When you look at your network, what do you see? Is it people just like you?
Most people spend their careers in closed networks, connecting with people in the same industry, with similar demographic and socioeconomic characteristics. It’s human nature to gravitate towards others who are like you. However, a closed network can limit your potential. In fact, according to network science, the number one predictor of career success is the openness of your network.
A closed network is comfortable. Typically, members know each other well and can connect over shared experiences. However, they often lack diversity. Many of us make the mistake of thinking we need to network with others who are doing the same work we’re doing, or with those who have the same types of clients or contacts. But in reality, it is harder to be exposed to new connections, clients, or jobs when everyone in your network knows the same people.
Open networks, on the other hand, consist of diverse members across dimensions such as industry, role, gender, age, and race. Members of an open network do not know each other well, so it may take longer to develop trust and connection, but these networks expose you to new perspectives and contacts. In fact, research shows that business leaders who have more diverse networks have access to more innovative ideas and opportunities, which leads to more value for their firm. What’s more, as a member of an open network, you add more value to other members by providing them with new contacts and ideas.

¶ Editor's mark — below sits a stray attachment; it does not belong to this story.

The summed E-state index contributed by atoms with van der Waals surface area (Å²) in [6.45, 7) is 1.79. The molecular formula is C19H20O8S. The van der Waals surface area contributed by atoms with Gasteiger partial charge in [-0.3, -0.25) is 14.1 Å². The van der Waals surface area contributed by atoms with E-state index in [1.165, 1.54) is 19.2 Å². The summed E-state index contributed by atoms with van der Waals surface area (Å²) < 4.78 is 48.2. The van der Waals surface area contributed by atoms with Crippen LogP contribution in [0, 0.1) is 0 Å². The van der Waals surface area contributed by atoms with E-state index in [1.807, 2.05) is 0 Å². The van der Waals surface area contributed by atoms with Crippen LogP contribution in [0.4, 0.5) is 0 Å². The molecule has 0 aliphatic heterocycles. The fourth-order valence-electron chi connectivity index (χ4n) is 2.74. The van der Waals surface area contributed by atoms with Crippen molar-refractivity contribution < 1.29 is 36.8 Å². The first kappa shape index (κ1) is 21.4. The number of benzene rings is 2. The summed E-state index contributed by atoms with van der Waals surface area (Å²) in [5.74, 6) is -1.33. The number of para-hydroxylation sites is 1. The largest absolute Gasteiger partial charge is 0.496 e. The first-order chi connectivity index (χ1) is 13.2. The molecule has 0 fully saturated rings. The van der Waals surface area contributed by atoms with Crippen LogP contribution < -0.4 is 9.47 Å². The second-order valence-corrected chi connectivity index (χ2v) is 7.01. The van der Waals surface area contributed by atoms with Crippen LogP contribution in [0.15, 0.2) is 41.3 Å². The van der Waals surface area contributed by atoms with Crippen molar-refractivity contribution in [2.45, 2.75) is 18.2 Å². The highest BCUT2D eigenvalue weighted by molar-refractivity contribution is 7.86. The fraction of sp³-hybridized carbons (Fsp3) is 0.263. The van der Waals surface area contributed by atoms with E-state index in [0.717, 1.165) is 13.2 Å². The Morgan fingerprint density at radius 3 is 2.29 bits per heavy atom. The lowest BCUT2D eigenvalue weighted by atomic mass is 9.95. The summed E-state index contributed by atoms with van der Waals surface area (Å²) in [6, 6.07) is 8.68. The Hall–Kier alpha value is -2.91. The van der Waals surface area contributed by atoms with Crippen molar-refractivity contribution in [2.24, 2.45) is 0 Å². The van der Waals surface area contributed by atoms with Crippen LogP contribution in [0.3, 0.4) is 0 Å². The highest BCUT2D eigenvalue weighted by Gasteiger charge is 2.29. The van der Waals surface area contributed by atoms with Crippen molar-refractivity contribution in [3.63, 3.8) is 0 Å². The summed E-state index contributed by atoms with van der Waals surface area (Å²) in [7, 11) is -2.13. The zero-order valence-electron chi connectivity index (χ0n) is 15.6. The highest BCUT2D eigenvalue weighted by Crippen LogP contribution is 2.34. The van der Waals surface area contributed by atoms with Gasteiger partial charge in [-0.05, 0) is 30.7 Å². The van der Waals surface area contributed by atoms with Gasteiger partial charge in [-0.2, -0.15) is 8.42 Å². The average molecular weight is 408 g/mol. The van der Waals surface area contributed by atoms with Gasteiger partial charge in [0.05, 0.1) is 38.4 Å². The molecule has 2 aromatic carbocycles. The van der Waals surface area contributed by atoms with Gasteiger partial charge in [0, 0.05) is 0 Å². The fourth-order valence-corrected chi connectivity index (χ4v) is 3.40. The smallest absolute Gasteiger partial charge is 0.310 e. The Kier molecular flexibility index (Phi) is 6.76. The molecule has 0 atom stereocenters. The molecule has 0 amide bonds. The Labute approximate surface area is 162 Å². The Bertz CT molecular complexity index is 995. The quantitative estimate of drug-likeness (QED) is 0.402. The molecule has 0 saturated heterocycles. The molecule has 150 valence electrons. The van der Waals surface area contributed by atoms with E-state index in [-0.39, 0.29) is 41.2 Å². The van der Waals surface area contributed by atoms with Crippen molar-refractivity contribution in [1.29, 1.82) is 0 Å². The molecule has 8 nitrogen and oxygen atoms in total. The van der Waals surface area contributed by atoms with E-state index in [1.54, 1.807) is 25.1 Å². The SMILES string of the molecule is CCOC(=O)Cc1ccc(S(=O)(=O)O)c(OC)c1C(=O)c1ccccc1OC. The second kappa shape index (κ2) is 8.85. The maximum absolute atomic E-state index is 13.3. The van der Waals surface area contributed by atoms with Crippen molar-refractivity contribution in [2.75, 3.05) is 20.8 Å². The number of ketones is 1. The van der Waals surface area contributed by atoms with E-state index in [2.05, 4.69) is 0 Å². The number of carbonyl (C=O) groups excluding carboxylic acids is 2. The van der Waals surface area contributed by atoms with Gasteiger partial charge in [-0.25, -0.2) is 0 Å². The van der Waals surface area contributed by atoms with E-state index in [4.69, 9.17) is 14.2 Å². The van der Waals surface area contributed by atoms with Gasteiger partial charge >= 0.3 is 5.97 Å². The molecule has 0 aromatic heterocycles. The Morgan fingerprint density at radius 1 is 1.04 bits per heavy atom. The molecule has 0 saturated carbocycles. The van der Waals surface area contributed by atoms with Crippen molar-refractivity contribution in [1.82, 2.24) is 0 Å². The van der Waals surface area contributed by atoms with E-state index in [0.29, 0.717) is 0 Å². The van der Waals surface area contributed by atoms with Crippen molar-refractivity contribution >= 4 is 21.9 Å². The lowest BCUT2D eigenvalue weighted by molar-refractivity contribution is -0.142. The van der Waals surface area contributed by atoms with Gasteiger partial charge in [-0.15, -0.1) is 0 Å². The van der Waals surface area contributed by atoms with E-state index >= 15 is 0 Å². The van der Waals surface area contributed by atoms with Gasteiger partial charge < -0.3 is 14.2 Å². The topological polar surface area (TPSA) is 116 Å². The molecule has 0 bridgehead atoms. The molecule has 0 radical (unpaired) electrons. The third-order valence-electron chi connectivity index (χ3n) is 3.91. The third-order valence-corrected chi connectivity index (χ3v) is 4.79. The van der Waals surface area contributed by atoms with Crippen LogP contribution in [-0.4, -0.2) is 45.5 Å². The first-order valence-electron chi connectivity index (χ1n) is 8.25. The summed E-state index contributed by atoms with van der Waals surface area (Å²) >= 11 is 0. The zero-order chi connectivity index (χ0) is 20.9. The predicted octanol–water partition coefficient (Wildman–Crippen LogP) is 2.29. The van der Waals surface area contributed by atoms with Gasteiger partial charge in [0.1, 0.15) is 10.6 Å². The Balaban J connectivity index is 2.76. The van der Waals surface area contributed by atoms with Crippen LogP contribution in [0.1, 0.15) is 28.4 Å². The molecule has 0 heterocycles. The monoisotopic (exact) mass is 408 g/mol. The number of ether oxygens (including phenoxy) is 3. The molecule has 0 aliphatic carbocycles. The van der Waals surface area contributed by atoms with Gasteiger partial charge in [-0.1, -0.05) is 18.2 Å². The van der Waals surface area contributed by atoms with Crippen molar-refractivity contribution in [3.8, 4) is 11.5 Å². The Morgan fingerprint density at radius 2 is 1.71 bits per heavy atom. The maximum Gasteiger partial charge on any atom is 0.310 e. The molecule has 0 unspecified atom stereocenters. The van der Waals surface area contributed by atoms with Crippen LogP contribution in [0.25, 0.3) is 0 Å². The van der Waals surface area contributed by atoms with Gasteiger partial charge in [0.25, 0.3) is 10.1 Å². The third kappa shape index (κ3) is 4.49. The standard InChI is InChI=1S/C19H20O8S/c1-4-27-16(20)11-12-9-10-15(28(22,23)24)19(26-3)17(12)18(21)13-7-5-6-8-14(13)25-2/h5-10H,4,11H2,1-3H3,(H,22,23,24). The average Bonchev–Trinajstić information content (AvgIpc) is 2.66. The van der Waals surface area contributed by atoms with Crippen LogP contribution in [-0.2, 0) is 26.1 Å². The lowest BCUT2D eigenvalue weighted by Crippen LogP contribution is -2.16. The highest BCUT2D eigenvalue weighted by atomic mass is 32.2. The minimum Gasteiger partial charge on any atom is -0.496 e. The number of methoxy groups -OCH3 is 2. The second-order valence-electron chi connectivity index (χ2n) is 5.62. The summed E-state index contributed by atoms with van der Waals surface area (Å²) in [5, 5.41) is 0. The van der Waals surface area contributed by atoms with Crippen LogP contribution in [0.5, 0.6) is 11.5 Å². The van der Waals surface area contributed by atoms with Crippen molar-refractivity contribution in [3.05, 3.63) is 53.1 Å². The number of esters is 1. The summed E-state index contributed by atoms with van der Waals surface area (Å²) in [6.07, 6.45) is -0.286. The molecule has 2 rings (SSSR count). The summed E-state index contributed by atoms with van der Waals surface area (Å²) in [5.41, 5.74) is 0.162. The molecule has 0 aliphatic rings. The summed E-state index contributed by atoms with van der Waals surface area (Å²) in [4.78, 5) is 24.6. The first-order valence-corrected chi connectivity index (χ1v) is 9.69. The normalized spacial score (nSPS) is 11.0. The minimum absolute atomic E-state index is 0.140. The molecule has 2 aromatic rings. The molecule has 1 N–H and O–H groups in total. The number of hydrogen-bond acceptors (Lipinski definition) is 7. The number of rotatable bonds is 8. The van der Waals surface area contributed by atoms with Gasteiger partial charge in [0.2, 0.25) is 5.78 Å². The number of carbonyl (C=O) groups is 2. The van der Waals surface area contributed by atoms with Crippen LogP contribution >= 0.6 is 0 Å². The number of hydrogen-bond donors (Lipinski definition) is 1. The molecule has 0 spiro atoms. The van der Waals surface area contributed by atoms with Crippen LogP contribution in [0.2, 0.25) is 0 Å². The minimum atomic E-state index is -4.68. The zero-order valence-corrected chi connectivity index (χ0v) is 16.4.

Not sure if your network is limiting your potential? Ask yourself these questions:
Am I able to connect others to contacts they don’t know?
A telltale sign of your network being too closed is when everyone you know knows everyone else in your network. By branching out, you’ll be able to add more value to others when you can connect them with contacts and opportunities they don’t know about.
Do I know coworkers in departments or specialties other than my own? By spending time with colleagues, who work in different areas of your company, you may get insights about how to collaborate and share resources. This is the goal of many new office designs like Apple’s new campus.
Do I know contacts in different industries?
Sometimes radically different industries can have similar problems, or various experiences in one field can inspire creative solutions for people who work in other fields.
Does my network have contacts of all ages and levels?
Please do yourself a favor and connect with professionals who have more wisdom and experience than you. You might feel intimated reaching out to older, more senior colleagues, but many of them can and want to help you. Their knowledge, experience, and contacts are invaluable assets, and your senior connections can deliver opportunities and help shape your career in a way your peers cannot.
Do I know contacts from different genders, ethnicities, races or socioeconomic backgrounds?
By exposing yourself to diverse contacts, you will increase your understanding of those who are different than you, and decrease your susceptibility to biases. Also, you’ll be able to form a more diverse team when you need to, which are proven to have better financial performance over less diverse ones.
Your current network may have gotten you this far in your career, but if you want to reach your full potential and seek new opportunities, expand into open networks outside your comfort zone. Highly successful people develop and maintain open networks. Real growth and creativity happens when we step out of our comfort zone and into networks rich in diversity, ideas, and experiences.